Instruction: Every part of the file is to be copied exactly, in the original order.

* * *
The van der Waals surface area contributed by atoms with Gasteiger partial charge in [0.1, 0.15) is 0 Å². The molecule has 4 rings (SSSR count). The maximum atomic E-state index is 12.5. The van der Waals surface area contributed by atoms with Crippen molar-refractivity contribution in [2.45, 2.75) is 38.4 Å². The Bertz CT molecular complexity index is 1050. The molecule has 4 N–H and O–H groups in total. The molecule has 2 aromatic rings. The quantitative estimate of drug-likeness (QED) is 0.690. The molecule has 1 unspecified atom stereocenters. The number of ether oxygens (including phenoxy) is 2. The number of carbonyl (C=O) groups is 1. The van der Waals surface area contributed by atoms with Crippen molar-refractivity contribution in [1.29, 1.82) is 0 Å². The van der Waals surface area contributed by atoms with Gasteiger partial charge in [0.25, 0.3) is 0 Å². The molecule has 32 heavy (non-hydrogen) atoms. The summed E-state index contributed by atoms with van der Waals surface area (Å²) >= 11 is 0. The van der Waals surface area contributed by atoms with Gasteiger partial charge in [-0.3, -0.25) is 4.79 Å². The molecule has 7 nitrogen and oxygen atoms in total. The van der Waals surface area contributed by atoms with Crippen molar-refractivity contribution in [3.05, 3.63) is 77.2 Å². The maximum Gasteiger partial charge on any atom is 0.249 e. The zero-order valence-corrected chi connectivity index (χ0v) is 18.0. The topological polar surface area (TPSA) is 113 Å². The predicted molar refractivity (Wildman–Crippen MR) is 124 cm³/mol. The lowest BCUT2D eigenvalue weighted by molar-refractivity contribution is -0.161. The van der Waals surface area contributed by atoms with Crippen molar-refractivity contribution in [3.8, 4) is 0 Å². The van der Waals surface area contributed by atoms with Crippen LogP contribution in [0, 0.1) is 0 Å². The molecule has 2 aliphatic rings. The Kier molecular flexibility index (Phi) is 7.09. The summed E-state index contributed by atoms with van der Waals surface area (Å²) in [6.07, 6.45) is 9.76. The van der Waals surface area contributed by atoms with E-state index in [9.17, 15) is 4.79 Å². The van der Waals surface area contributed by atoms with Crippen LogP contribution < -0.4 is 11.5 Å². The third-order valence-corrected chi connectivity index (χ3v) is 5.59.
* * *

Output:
The van der Waals surface area contributed by atoms with Gasteiger partial charge in [0.1, 0.15) is 0 Å². The molecule has 4 rings (SSSR count). The maximum atomic E-state index is 12.5. The van der Waals surface area contributed by atoms with Crippen molar-refractivity contribution in [2.45, 2.75) is 38.4 Å². The Bertz CT molecular complexity index is 1050. The molecule has 4 N–H and O–H groups in total. The molecule has 2 aromatic rings. The quantitative estimate of drug-likeness (QED) is 0.690. The molecule has 1 unspecified atom stereocenters. The number of ether oxygens (including phenoxy) is 2. The number of carbonyl (C=O) groups is 1. The van der Waals surface area contributed by atoms with Crippen molar-refractivity contribution in [1.29, 1.82) is 0 Å². The van der Waals surface area contributed by atoms with Gasteiger partial charge in [0.25, 0.3) is 0 Å². The molecule has 32 heavy (non-hydrogen) atoms. The summed E-state index contributed by atoms with van der Waals surface area (Å²) >= 11 is 0. The van der Waals surface area contributed by atoms with Gasteiger partial charge in [-0.3, -0.25) is 4.79 Å². The molecule has 7 nitrogen and oxygen atoms in total. The van der Waals surface area contributed by atoms with Crippen molar-refractivity contribution in [3.05, 3.63) is 77.2 Å². The maximum Gasteiger partial charge on any atom is 0.249 e. The zero-order valence-corrected chi connectivity index (χ0v) is 18.0. The topological polar surface area (TPSA) is 113 Å². The predicted molar refractivity (Wildman–Crippen MR) is 124 cm³/mol. The lowest BCUT2D eigenvalue weighted by molar-refractivity contribution is -0.161. The van der Waals surface area contributed by atoms with Crippen molar-refractivity contribution in [3.8, 4) is 0 Å². The van der Waals surface area contributed by atoms with Crippen LogP contribution in [0, 0.1) is 0 Å². The molecule has 2 aliphatic rings. The Kier molecular flexibility index (Phi) is 7.09. The summed E-state index contributed by atoms with van der Waals surface area (Å²) in [6.07, 6.45) is 9.76. The van der Waals surface area contributed by atoms with E-state index in [9.17, 15) is 4.79 Å². The van der Waals surface area contributed by atoms with Crippen LogP contribution < -0.4 is 11.5 Å². The third-order valence-corrected chi connectivity index (χ3v) is 5.59.